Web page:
Truss also sought to amend the Equality Act 2010, which covers Britain, to make it clear that ‘sex’ refers to biological sex at birth. But this took no account of the right not to be discriminated against on the basis of association and perception, which would ordinarily extend sex-based to gender-based protection.(6) Nor did it comply with the public sector (as well as general) equality duty, which might require reasonable alternative provision when there was a substantial need, and the right to privacy for adults, at least, who had transitioned and posed no risk to others.

From divide and rule to policy-making with broad support

Sometimes politicians have increased their power, and diverted attention from their failings, by promoting rivalry and mistrust among those they govern. This has been easier when campaigners prioritising equality for different marginalised or excluded groups have failed to understand one another’s perspective. For example, despite a dismal UK government record over the past decade on equality for women and girls and for lesbian, gay and bisexual people, ministers seeking to portray themselves as protectors of rights based on sex and sexual orientation have tried to exploit beliefs held by some gender-critical feminists.

It is sometimes assumed that, if transwomen’s experience tends to differ in significant ways from that of women registered female at birth, including being spared some types of sexism, similarities can be overlooked. Yet this takes insufficient account of complexity; and may assist a rightward shift in society which may propel politicians such as Miriam Cates and associates into positions of power, which may negatively affecting women’s and gay rights. More generally, it sets a dangerous precedent when ministers attempt to override principles such as allowing professionals, public bodies and civil servants, in some instances, to make independent decisions not based on party politics; and requiring that they act in proportionate and legitimate ways, a feature of public law as well as the Equality Act.

Yet campaigners, legislators and policy-makers in favour of greater trans inclusion have also sometimes taken an all-or-nothing approach which has ended up being counter-productive. Even when experience has indicated it would be advisable to change tack, at least for tactical reasons, some leaders seem reluctant to do so. For instance, while it is understandable that the notion of biological sex might evoke distress for some people wanting to transition physically or who have done so, hostility by certain thinkers and activists to recognising its importance (along with that of gender identity) has made arguments for inclusion weaker, not stronger. From unequal treatment in infancy of those born female, to inadequate healthcare when giving birth or job discrimination afterwards, this may affect how one is treated by others, as well as physiological and genetic factors.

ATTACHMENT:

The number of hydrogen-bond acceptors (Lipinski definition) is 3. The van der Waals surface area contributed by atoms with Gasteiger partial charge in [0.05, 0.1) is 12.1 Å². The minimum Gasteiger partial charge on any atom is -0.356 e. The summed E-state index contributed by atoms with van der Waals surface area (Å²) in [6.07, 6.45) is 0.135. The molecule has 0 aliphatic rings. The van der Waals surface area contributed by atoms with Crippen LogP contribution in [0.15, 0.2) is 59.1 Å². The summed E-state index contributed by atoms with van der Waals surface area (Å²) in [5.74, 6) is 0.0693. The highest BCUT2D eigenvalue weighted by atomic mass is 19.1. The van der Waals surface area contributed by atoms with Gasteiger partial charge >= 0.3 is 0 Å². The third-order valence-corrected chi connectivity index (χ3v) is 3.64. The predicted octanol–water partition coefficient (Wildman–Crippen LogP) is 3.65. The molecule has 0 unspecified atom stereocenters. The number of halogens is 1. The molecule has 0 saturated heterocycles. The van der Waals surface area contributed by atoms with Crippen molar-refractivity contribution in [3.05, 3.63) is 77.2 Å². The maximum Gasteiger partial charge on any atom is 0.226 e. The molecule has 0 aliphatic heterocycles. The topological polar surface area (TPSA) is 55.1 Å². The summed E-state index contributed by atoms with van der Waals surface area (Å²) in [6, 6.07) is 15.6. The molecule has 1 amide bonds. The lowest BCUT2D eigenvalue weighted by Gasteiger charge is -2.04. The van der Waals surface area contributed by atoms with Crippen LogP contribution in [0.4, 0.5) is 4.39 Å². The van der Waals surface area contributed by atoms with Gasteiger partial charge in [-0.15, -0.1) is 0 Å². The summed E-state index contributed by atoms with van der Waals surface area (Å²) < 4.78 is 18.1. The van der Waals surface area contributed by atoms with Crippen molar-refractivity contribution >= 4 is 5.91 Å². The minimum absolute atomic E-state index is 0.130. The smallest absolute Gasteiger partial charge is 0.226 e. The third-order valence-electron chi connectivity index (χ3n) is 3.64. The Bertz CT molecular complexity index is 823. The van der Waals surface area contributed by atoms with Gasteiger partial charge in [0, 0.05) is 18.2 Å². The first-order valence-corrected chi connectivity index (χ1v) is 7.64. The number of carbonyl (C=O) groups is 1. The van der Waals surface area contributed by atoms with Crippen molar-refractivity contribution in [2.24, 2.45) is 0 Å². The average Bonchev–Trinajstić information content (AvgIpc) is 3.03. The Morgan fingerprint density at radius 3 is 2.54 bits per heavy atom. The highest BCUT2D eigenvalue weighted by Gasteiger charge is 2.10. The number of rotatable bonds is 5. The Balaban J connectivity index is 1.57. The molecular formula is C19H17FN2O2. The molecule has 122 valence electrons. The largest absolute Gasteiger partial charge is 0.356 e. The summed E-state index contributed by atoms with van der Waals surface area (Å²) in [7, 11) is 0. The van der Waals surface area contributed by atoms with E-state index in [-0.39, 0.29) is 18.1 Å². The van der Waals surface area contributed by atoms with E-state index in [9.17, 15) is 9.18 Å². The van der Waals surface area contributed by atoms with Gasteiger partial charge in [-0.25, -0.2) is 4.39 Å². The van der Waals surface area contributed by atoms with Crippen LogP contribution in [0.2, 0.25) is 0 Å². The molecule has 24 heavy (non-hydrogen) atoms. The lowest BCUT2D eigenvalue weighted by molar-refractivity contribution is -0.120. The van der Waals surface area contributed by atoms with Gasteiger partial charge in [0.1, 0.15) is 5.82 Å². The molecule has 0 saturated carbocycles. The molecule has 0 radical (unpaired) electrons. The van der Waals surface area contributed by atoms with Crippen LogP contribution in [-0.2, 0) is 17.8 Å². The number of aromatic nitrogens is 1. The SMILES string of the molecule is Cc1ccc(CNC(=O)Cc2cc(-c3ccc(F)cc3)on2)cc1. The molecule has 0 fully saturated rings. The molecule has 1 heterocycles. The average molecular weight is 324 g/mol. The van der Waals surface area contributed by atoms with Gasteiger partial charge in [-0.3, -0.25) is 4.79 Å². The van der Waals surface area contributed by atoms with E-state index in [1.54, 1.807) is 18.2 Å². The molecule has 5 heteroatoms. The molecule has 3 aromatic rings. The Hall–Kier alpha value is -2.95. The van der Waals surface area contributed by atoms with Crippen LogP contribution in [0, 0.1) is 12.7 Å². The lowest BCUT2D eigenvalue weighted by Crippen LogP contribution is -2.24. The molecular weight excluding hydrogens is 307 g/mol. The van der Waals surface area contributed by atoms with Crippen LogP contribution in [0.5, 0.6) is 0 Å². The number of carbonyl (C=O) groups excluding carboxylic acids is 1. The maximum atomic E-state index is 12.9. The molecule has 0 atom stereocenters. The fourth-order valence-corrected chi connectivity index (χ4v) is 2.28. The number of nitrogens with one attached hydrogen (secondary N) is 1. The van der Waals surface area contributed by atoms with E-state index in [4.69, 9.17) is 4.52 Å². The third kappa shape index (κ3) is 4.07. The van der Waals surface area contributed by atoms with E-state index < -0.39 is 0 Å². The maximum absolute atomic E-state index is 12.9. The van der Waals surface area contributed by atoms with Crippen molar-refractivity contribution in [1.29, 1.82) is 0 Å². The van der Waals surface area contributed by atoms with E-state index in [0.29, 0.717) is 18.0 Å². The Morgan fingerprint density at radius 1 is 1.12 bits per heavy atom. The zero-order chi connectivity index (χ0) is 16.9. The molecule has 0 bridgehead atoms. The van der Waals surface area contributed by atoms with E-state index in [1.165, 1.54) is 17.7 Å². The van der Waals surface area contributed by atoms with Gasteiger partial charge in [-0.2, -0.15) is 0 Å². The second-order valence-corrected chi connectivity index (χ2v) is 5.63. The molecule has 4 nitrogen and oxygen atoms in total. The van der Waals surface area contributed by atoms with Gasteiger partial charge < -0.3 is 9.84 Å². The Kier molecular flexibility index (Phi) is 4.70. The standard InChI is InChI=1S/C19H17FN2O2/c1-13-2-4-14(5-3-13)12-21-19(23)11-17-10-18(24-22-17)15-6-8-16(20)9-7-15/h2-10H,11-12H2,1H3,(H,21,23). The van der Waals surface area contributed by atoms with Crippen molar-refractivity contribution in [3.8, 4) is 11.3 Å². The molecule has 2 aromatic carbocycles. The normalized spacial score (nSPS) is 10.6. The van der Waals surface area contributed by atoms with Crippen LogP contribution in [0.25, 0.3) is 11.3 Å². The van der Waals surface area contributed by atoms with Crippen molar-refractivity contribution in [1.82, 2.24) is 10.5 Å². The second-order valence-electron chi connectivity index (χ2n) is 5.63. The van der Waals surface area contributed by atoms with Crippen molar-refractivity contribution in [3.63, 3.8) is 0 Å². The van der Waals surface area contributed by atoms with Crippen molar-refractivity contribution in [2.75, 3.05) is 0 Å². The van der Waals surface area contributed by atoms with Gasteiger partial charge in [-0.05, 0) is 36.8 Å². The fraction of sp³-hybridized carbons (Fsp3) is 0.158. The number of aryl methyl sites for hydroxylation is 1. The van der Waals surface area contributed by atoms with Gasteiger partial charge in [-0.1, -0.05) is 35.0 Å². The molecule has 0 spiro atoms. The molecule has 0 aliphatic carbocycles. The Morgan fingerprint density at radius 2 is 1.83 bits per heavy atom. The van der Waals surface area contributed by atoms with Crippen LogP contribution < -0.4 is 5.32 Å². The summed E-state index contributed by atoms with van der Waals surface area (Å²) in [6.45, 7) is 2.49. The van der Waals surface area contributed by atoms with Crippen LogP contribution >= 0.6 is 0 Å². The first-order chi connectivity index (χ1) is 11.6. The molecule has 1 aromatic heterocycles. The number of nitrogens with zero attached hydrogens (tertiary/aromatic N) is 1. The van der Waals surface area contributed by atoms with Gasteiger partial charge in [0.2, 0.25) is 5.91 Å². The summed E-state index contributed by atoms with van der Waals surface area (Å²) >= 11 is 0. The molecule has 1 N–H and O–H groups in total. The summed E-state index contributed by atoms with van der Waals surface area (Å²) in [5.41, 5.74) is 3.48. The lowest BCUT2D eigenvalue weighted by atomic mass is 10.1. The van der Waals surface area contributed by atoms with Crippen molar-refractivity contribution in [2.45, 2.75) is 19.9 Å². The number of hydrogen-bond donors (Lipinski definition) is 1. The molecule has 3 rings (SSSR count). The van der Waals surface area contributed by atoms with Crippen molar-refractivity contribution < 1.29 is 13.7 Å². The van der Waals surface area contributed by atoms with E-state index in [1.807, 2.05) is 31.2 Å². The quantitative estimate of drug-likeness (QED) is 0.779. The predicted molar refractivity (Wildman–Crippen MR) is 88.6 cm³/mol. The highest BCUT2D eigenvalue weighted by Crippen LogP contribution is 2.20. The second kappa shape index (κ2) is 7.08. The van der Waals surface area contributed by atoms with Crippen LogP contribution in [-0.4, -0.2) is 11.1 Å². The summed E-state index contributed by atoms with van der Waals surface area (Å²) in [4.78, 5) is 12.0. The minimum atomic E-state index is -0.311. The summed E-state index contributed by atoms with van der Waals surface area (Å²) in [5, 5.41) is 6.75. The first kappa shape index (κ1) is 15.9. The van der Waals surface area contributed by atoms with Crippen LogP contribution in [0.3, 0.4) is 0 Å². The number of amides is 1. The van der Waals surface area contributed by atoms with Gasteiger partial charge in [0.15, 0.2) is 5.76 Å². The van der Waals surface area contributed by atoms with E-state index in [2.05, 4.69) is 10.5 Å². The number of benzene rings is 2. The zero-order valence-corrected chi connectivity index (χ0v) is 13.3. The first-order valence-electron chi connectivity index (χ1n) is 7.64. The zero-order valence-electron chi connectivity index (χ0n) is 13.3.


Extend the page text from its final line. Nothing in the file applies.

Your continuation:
Furthermore, there is considerable public support for ordinarily, taking on board trans people’s wish to be addressed and treated in line with their gender identity. But when coupled with a push to make even reasonable and proportionate sex-based exceptions unworkable, and indeed, to label anyone in favour as viciously transphobic, this may come up against greater resistance. As well as making it harder to win support for a less medicalised process for gender recognition, this may make it easier to roll back current legal rights. Even those who believe the positives of eradicating all distinctions would outweigh the negatives may find that some flexibility is helpful.

If, for example, a part-time supermarket manager who was born male reveals that she has long privately identified as a woman and asks to be known by a new name and described as ‘she’, many would be happy to comply. If she is also a heavyweight sumo wrestler, they might be keen to ensure she can still pursue her sports career, at least in an open or similar category, with safe and private space to change clothes and shower. Yet some of those might think it unfair or unsafe if she were to get into the ring weeks later with an opponent born female who was only half as heavy and strong.(7)

In Scotland and elsewhere in the UK, an especially contentious issue has been the extent to which women in prison, who are often survivors of male violence, should be required to share spaces with sexual and other violent offenders designated male at birth who declare they are trans (obviously very different from the average trans woman). While the latest Scottish Prison Service guidelines indicate that such offenders would not ordinarily be placed in women’s prisons, some might be accommodated there if the risk is judged acceptable. It is not clear how this would be assessed and whether psychological as well as physical risk would be considered. Others with a track record of rape or other violent crime would be given access through work parties, activities and programmes. As well as re-traumatising victims, this would appear to undermine rehabilitation of violent offenders, even if they do not reoffend when in custody, reinforcing the view they might have absorbed early in life that most girls and women are there to be used.